Sunday, January 24, 2010

"The Offence" (Movie Review)

I've seen many movies that undertook the subject of evil. They come and they go year in and year out. Some do it reasonably well like Hitchcock's 1960 thriller, "Psycho", for instance. However, if anything, "Psycho" tried a little too hard to be frightening, so that, in the end we came away feeling that the subject was one of fear itself more than of the thing that made us fearful. Michael Powell also released "Peeping Tom" in 1960, a movie about a psychopathic photographer/cinematographer who kills women and films them as they're dying. "Peeping Tom" was certainly creepy and disturbing, but in all the wrong ways. The murderer was treated as a poor, misunderstood man whose upbringing molded him into the villain he became instead of recognizing and acknowledging the self-will that must always be involved in the transgressions of man. The treatment of evil in most other films is either too underplayed to make us think hard about what evil really is, or is a typical Saturday afternoon cinema thriller like "The Exorcist" and its myriad of clones which are generally steeped in outward physical manifestations that all too often seem more of an excuse for showing off their latest special effects arsenal than anything.

There are few films which try to show us that "subtle suggestion" that evil plays within all mankind, that essence of a presence which can be felt in your marrow trying to work its way to the outward physical universe as though it's in need of a host to do any real damage to the world. (I'll never forget reading Charles Williams' book "Witchcraft" and his line about how demons "pine for matter", something which still chills me). 1972 brought us, however, what may be the two most notable and praiseworthy treatments of that subtle suggestion of evil within. One was "The Other" about a young boy who seems truly tormented by his own psychopathic inner twin (actually he had a real life twin who had died and which his mind has turned into an inward dwelling entity of destruction).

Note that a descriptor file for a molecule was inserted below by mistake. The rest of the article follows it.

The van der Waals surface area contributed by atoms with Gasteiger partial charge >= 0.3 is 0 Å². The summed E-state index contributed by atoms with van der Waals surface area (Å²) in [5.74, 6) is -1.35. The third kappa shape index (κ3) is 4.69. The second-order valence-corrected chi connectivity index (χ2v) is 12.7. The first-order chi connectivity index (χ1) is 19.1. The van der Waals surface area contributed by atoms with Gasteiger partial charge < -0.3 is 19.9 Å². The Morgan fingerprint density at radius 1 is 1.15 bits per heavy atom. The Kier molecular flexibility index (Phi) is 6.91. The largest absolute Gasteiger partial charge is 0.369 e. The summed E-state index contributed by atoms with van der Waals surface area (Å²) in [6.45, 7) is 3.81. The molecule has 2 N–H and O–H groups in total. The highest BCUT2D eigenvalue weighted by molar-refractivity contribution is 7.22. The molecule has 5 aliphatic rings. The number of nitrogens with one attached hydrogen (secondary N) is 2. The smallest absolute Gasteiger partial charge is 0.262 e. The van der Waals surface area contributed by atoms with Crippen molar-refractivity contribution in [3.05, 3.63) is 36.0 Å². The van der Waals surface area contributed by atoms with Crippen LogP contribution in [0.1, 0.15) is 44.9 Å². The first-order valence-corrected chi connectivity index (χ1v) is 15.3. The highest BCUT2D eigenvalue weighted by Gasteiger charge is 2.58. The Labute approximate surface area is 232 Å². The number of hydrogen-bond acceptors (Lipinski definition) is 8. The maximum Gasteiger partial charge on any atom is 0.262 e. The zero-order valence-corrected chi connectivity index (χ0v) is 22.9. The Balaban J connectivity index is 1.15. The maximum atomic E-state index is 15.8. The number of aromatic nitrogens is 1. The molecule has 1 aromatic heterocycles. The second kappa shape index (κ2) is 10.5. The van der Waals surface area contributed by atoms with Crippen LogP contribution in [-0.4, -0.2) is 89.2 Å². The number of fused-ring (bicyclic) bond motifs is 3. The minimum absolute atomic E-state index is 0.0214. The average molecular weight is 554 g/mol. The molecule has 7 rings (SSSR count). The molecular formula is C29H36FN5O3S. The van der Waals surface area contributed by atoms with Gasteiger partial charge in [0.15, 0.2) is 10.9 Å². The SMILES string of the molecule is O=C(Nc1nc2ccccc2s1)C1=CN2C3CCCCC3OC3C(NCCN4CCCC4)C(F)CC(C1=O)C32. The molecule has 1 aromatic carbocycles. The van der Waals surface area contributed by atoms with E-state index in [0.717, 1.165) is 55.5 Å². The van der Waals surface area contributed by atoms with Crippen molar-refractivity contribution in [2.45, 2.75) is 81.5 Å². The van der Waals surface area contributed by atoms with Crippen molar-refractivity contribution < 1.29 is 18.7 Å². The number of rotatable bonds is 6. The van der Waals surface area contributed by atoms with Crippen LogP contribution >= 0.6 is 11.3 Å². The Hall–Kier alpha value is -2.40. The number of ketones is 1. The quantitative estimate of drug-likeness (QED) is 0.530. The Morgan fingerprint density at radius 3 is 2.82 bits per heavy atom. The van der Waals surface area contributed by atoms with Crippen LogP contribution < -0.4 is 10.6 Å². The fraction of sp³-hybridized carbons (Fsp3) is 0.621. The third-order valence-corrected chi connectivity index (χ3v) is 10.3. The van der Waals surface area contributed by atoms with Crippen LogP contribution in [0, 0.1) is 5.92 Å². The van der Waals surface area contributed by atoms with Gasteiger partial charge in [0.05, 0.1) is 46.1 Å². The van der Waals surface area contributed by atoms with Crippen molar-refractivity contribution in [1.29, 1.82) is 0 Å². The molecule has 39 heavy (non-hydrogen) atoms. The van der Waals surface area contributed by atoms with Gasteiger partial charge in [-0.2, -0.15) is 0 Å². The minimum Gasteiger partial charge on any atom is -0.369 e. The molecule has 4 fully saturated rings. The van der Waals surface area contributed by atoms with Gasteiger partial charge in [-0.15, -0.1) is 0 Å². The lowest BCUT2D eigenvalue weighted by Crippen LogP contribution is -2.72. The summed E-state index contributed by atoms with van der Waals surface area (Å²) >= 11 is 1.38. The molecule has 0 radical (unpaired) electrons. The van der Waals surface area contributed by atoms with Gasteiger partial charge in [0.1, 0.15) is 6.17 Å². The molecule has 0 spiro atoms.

"The Offence" is the other great film on the subject of evil from the same year. The offence mentioned in the title is that of child molestation. There is a molester loose who not only rapes little girls, he does his best to make it hurt, to make them feel some of his own anguish for childhood traumas inflicted on him early in life. But we'll find nothing of "Peeping Tom" and its misplaced sympathy for the villain. Sean Connery is a police officer/detective who, by God, will have none of that! However, the movie takes a very strange turn during the interrogation, and in the second half of the film we get a real honest to goodness glimpse of what God must have meant when he said to Cain just before he killed Abel, "...sin is crouching at your door; it desires to have you, but you must master it." Let me also echo what many film critics have said before me: Anyone who claims Sean Connery can't act hasn't seen this film! He is nothing short of brilliant in this movie. Having said that however, Ian Bannen very nearly steals the show with his performance as the suspected villain. I can't recommend this one enough.

This can presently be seen for free at if you live in the USA.

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